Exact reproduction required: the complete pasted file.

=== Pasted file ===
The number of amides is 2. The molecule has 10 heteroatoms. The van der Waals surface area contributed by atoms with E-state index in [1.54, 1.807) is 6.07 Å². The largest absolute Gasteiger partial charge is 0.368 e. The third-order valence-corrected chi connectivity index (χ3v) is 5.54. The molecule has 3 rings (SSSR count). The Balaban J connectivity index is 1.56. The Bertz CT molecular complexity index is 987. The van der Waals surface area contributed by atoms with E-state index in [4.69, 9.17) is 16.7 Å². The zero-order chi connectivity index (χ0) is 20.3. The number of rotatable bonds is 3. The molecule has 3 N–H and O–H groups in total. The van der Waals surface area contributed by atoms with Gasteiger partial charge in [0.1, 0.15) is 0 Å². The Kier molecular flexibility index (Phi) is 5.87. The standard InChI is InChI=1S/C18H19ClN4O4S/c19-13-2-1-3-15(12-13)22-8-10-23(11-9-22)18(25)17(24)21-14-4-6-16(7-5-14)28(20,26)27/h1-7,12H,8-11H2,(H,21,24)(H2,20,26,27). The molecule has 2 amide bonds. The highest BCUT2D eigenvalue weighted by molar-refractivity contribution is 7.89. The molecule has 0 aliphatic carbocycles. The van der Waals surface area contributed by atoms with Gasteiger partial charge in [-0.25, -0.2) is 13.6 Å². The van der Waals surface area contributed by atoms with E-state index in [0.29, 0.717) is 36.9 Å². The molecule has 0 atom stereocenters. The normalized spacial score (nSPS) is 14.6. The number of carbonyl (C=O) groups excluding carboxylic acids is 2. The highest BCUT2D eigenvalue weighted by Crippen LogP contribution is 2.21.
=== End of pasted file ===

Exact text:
The number of amides is 2. The molecule has 10 heteroatoms. The van der Waals surface area contributed by atoms with E-state index in [1.54, 1.807) is 6.07 Å². The largest absolute Gasteiger partial charge is 0.368 e. The third-order valence-corrected chi connectivity index (χ3v) is 5.54. The molecule has 3 rings (SSSR count). The Balaban J connectivity index is 1.56. The Bertz CT molecular complexity index is 987. The van der Waals surface area contributed by atoms with E-state index in [4.69, 9.17) is 16.7 Å². The zero-order chi connectivity index (χ0) is 20.3. The number of rotatable bonds is 3. The molecule has 3 N–H and O–H groups in total. The van der Waals surface area contributed by atoms with Gasteiger partial charge in [0.1, 0.15) is 0 Å². The Kier molecular flexibility index (Phi) is 5.87. The standard InChI is InChI=1S/C18H19ClN4O4S/c19-13-2-1-3-15(12-13)22-8-10-23(11-9-22)18(25)17(24)21-14-4-6-16(7-5-14)28(20,26)27/h1-7,12H,8-11H2,(H,21,24)(H2,20,26,27). The molecule has 2 amide bonds. The highest BCUT2D eigenvalue weighted by molar-refractivity contribution is 7.89. The molecule has 0 aliphatic carbocycles. The van der Waals surface area contributed by atoms with Gasteiger partial charge in [-0.25, -0.2) is 13.6 Å². The van der Waals surface area contributed by atoms with E-state index in [0.29, 0.717) is 36.9 Å². The molecule has 0 atom stereocenters. The normalized spacial score (nSPS) is 14.6. The number of carbonyl (C=O) groups excluding carboxylic acids is 2. The highest BCUT2D eigenvalue weighted by Crippen LogP contribution is 2.21.